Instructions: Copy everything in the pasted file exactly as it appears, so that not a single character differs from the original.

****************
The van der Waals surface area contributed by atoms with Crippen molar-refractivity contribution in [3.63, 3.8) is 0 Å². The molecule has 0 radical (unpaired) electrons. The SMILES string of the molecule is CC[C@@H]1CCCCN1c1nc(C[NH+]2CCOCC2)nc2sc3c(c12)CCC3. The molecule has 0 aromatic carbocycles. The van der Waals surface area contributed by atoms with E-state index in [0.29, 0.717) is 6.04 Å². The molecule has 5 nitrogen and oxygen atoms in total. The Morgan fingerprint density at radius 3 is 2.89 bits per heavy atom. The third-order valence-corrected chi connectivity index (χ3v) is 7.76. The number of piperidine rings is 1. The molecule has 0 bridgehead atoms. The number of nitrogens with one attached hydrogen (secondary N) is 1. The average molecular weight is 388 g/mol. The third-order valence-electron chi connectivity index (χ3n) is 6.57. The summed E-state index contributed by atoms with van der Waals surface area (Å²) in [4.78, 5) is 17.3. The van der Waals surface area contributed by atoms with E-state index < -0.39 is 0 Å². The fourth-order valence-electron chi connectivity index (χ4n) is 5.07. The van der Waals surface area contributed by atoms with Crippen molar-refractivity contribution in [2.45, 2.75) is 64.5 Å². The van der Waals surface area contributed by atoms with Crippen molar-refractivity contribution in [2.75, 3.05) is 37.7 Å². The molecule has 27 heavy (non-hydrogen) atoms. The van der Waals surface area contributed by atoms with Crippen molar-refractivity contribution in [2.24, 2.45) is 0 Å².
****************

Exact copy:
The van der Waals surface area contributed by atoms with Crippen molar-refractivity contribution in [3.63, 3.8) is 0 Å². The molecule has 0 radical (unpaired) electrons. The SMILES string of the molecule is CC[C@@H]1CCCCN1c1nc(C[NH+]2CCOCC2)nc2sc3c(c12)CCC3. The molecule has 0 aromatic carbocycles. The van der Waals surface area contributed by atoms with E-state index in [0.29, 0.717) is 6.04 Å². The molecule has 5 nitrogen and oxygen atoms in total. The Morgan fingerprint density at radius 3 is 2.89 bits per heavy atom. The third-order valence-corrected chi connectivity index (χ3v) is 7.76. The number of piperidine rings is 1. The molecule has 0 bridgehead atoms. The number of nitrogens with one attached hydrogen (secondary N) is 1. The average molecular weight is 388 g/mol. The third-order valence-electron chi connectivity index (χ3n) is 6.57. The summed E-state index contributed by atoms with van der Waals surface area (Å²) in [4.78, 5) is 17.3. The van der Waals surface area contributed by atoms with E-state index < -0.39 is 0 Å². The fourth-order valence-electron chi connectivity index (χ4n) is 5.07. The van der Waals surface area contributed by atoms with Crippen molar-refractivity contribution in [2.45, 2.75) is 64.5 Å². The van der Waals surface area contributed by atoms with Crippen molar-refractivity contribution in [2.75, 3.05) is 37.7 Å². The molecule has 27 heavy (non-hydrogen) atoms. The van der Waals surface area contributed by atoms with Crippen molar-refractivity contribution in [2.24, 2.45) is 0 Å².